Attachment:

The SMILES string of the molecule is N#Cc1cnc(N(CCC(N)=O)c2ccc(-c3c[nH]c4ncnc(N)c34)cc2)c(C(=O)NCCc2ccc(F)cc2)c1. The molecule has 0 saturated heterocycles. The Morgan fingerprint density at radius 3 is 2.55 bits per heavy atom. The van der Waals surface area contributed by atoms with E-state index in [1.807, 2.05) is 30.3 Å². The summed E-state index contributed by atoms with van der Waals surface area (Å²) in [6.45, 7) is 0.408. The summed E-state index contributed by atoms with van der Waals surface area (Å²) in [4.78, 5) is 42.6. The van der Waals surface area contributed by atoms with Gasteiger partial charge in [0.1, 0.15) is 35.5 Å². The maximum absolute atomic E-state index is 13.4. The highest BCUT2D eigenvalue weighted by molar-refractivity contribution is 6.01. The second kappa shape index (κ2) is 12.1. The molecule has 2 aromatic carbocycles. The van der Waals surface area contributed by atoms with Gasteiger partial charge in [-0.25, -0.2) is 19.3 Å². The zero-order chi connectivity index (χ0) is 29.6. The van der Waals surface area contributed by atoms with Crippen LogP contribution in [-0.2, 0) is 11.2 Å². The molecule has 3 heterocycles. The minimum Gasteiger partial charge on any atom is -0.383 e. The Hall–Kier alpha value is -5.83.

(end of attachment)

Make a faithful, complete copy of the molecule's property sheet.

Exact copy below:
The SMILES string of the molecule is N#Cc1cnc(N(CCC(N)=O)c2ccc(-c3c[nH]c4ncnc(N)c34)cc2)c(C(=O)NCCc2ccc(F)cc2)c1. The molecule has 0 saturated heterocycles. The Morgan fingerprint density at radius 3 is 2.55 bits per heavy atom. The van der Waals surface area contributed by atoms with E-state index in [1.807, 2.05) is 30.3 Å². The summed E-state index contributed by atoms with van der Waals surface area (Å²) in [6.45, 7) is 0.408. The summed E-state index contributed by atoms with van der Waals surface area (Å²) in [4.78, 5) is 42.6. The van der Waals surface area contributed by atoms with Gasteiger partial charge in [0.1, 0.15) is 35.5 Å². The maximum absolute atomic E-state index is 13.4. The highest BCUT2D eigenvalue weighted by molar-refractivity contribution is 6.01. The second kappa shape index (κ2) is 12.1. The molecule has 2 aromatic carbocycles. The van der Waals surface area contributed by atoms with Gasteiger partial charge in [-0.25, -0.2) is 19.3 Å². The zero-order chi connectivity index (χ0) is 29.6. The van der Waals surface area contributed by atoms with Crippen LogP contribution in [-0.2, 0) is 11.2 Å². The molecule has 3 heterocycles. The minimum Gasteiger partial charge on any atom is -0.383 e. The Hall–Kier alpha value is -5.83.